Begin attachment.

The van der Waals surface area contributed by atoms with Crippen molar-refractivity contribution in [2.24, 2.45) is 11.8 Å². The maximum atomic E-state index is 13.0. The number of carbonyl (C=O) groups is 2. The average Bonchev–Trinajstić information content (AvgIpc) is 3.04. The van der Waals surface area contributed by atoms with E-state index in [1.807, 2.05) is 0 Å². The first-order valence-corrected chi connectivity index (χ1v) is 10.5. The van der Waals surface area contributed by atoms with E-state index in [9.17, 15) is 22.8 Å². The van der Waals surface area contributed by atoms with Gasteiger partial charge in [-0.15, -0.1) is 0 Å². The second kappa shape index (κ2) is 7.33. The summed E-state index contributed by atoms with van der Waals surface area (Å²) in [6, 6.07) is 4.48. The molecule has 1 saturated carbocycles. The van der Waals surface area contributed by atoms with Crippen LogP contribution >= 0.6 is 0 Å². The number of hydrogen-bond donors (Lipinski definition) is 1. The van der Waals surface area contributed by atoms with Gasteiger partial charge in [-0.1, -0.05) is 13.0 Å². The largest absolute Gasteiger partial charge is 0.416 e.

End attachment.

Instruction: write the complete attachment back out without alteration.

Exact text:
The van der Waals surface area contributed by atoms with Crippen molar-refractivity contribution in [2.24, 2.45) is 11.8 Å². The maximum atomic E-state index is 13.0. The number of carbonyl (C=O) groups is 2. The average Bonchev–Trinajstić information content (AvgIpc) is 3.04. The van der Waals surface area contributed by atoms with E-state index in [1.807, 2.05) is 0 Å². The first-order valence-corrected chi connectivity index (χ1v) is 10.5. The van der Waals surface area contributed by atoms with E-state index in [9.17, 15) is 22.8 Å². The van der Waals surface area contributed by atoms with Gasteiger partial charge in [-0.15, -0.1) is 0 Å². The second kappa shape index (κ2) is 7.33. The summed E-state index contributed by atoms with van der Waals surface area (Å²) in [6, 6.07) is 4.48. The molecule has 1 saturated carbocycles. The van der Waals surface area contributed by atoms with Crippen LogP contribution >= 0.6 is 0 Å². The number of hydrogen-bond donors (Lipinski definition) is 1. The van der Waals surface area contributed by atoms with Gasteiger partial charge in [-0.1, -0.05) is 13.0 Å². The largest absolute Gasteiger partial charge is 0.416 e.